Glenn Stout began freelancing in 1986 and became a full-time writer in 1993. The only Series Editor of The Best American Sports Writing over its 30-year existence, he is the author, editor or ghostwriter of 100 books. His titles include Young Woman and the Sea; How Gertrude Ederle Conquered the English Channel and Changed the World, now in development as a motion picture for Disney+, and, most recently, Tiger Girl and the Candy Kid: America’s Original Gangster Couple. A citizen of the U.S. and Canada, he grew up in Ohio, studied poetry at Bard College, and worked as a librarian at the Boston Public Library before turning to writing. He now lives in Vermont where he writes and serves as consultant and freelance editor on book proposals, manuscripts and longform features.
What’s the most important lesson you’ve learned about writing?
To learn how I write, not just word by word, sentence by sentence and paragraph by paragraph, but also to learn the process that works for me both before and after the words first go on the page. I think when we begin to write we often sabotage ourselves through comparison with others. We all want to write like writers we admire, but discover we don’t sound that way. Then we learn that writer “A” hews to a strict schedule and writes a thousand words a day… and some days we write and some days we don’t. We learn that writer “B” meticulously takes notes on index cards… while we scrawl in notebooks and create vast piles of pages of reporting. We learn writer “C” creates grand sculptural dioramas of every story in advance of writing it… while we an outline that could fit on the palm of our hand. It’s easy to look at our own words and methods and feel diminished, lesser than. But instead of beating ourselves up by comparison, better instead to learn to recognize those first few snippets that sound like ourselves and build from that, and find the methods that best work for ourselves. Not that we don’t learn from others; we do, but the lesson is that while there is no single best way to write, there are many ways, and each of us has to discover the way that best works for us.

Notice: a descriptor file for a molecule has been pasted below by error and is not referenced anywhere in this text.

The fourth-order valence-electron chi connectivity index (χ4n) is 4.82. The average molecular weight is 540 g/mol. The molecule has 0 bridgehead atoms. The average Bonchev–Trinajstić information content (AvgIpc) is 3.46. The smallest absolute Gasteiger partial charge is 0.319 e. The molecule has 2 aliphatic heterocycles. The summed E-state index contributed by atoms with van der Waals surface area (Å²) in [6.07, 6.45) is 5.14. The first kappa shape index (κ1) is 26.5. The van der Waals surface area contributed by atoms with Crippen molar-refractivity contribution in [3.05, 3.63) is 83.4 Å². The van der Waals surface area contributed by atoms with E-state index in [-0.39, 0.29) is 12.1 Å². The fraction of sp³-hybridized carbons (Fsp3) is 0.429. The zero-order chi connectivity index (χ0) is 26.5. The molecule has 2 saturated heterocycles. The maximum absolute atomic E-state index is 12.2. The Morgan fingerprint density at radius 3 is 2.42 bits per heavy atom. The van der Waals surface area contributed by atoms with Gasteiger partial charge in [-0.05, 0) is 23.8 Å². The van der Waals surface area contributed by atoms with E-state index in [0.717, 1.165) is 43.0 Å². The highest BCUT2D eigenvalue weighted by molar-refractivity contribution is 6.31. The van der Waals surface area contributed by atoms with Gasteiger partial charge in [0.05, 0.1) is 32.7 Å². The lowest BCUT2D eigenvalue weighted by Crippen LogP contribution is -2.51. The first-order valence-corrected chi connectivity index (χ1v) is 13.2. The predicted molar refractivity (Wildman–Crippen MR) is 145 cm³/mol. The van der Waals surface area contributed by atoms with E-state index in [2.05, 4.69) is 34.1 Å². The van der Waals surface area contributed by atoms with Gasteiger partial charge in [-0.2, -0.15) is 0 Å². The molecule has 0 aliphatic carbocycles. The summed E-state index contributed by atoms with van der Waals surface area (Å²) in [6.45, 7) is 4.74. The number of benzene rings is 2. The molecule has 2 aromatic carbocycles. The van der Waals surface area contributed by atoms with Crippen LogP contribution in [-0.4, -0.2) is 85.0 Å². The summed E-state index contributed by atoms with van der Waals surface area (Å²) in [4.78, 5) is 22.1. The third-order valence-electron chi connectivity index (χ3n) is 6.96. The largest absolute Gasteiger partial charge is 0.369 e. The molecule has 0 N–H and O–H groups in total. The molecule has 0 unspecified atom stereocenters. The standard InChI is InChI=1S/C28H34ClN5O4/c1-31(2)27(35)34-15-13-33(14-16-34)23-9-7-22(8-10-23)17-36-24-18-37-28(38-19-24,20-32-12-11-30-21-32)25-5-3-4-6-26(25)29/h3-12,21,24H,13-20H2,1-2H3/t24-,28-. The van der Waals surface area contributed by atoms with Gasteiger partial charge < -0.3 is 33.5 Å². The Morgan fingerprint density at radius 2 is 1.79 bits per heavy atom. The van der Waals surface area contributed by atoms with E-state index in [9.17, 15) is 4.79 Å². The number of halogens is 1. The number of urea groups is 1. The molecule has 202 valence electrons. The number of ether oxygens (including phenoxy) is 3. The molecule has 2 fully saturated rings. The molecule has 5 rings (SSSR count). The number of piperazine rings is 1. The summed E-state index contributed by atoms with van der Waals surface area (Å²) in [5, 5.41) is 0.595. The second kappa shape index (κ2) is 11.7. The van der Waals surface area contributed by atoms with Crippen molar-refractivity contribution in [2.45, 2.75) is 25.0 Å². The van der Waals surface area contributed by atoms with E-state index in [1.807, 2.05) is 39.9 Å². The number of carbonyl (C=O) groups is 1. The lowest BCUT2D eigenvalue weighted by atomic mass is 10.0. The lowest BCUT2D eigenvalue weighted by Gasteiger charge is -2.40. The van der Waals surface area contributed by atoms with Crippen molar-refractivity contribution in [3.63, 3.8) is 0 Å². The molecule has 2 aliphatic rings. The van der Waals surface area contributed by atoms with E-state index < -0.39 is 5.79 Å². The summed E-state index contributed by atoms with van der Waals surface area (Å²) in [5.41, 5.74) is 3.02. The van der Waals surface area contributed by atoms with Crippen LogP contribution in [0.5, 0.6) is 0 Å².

What has been the biggest surprise of your writing life?
Realizing that stories are the way be connect with others, that they are the basis of communication and connection. For a long time I don’t think I was aware of this, but when I began working with other writers it suddenly became clear and I finally understood why I do what I do.
You may meet a stranger and exchange small talk, but at some point you start sharing stories with one another, and when you do that you begin to find a part of yourself in the story of another. That is how we connect, and why we connect, and that’s why we do this. Because, let’s face it, none of this, really, makes sense in terms of making a living. Writing can be isolating, it doesn’t always pay well, if at all, and most of what we do only speaks to a limited audience. It’s hard to make a living this way. If you look at it logically, there are thousands of reasons not to be a writer. Yet people do it all the time. And I think the reason for that is because we’re put on the planet to connect with others, and the only way we know how to do that is through the stories we share.
If you had to use a metaphor to describe yourself as a writer, what would it be and why?
I always say I’m a laborer. When I was younger I was fortunate enough to work several years in construction, first as laborer, then form carpenter and foreman, working in concrete and steel. That experience taught me as much about writing as any workshop or conference I’ve ever attended. I learned that you can begin with a complete empty slate, a roughly graded empty lot, but that by dint of labor, showing up each day, staying at it, focusing on the job right in front of you, that six months or a year later, well goddamn, there’s a building. And then you can do it again. It’s the same way writing a story, or a book. You stay in the chair long enough, do the next task, and there it is. Writing is done in increments, one after the other. The result can be art, but the execution is mostly labor and effort, and that, in the end is all you can control. If you show up every day…
What’s the single best piece of writing advice anyone ever gave you?
Listen to written words spoken aloud. My early background in writing was almost entirely in the writing and study of poetry, and I learned that sound is just about everything, that it is the sound of the words, as much as what they mean, that distinguishes writing. I believe that a work can be accurate and correct in every way, but if it lacks sound and rhythm and pace, I don’t think it sticks in our brains, the impact is blunted. Then we don’t occupy the work, it remains at arms’ length and we don’t experience and inhabit the story, and I think that is the goal: to be immersed in a story so that when it ends we are somehow changed in way large or small. I think sound is the key to that experience, where no part of the work pushes us away, or disrupts the experience. I’m not saying we read aloud always, but that by reading aloud we learn to hear, and by learning to hear we can also learn to write so others listen and hear us.